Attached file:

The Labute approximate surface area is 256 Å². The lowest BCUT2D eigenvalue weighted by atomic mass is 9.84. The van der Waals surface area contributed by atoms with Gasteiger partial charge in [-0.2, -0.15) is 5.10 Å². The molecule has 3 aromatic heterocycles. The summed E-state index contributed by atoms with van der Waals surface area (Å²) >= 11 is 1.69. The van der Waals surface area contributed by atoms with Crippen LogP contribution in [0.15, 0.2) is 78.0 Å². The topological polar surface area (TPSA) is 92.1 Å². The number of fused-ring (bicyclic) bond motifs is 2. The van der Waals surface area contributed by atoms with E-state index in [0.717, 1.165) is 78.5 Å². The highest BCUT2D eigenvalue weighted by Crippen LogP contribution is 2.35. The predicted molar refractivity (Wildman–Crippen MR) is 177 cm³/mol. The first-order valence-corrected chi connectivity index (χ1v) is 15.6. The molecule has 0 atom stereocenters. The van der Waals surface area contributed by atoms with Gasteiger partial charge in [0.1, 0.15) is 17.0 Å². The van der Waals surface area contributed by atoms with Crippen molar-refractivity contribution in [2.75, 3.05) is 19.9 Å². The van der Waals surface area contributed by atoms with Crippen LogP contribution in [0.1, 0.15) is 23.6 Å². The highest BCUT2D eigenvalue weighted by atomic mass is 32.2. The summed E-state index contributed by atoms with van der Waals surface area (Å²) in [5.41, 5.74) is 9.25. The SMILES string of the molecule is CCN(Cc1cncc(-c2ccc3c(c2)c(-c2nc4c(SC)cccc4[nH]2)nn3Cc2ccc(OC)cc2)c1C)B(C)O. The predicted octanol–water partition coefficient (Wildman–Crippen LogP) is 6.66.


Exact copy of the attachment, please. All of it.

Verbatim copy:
The Labute approximate surface area is 256 Å². The lowest BCUT2D eigenvalue weighted by atomic mass is 9.84. The van der Waals surface area contributed by atoms with Gasteiger partial charge in [-0.2, -0.15) is 5.10 Å². The molecule has 3 aromatic heterocycles. The summed E-state index contributed by atoms with van der Waals surface area (Å²) >= 11 is 1.69. The van der Waals surface area contributed by atoms with Crippen LogP contribution in [0.15, 0.2) is 78.0 Å². The topological polar surface area (TPSA) is 92.1 Å². The number of fused-ring (bicyclic) bond motifs is 2. The van der Waals surface area contributed by atoms with E-state index in [0.717, 1.165) is 78.5 Å². The highest BCUT2D eigenvalue weighted by Crippen LogP contribution is 2.35. The predicted molar refractivity (Wildman–Crippen MR) is 177 cm³/mol. The first-order valence-corrected chi connectivity index (χ1v) is 15.6. The molecule has 0 atom stereocenters. The van der Waals surface area contributed by atoms with Gasteiger partial charge in [0.1, 0.15) is 17.0 Å². The van der Waals surface area contributed by atoms with Crippen molar-refractivity contribution in [2.75, 3.05) is 19.9 Å². The van der Waals surface area contributed by atoms with Crippen LogP contribution in [0.1, 0.15) is 23.6 Å². The highest BCUT2D eigenvalue weighted by atomic mass is 32.2. The summed E-state index contributed by atoms with van der Waals surface area (Å²) in [5.41, 5.74) is 9.25. The SMILES string of the molecule is CCN(Cc1cncc(-c2ccc3c(c2)c(-c2nc4c(SC)cccc4[nH]2)nn3Cc2ccc(OC)cc2)c1C)B(C)O. The predicted octanol–water partition coefficient (Wildman–Crippen LogP) is 6.66.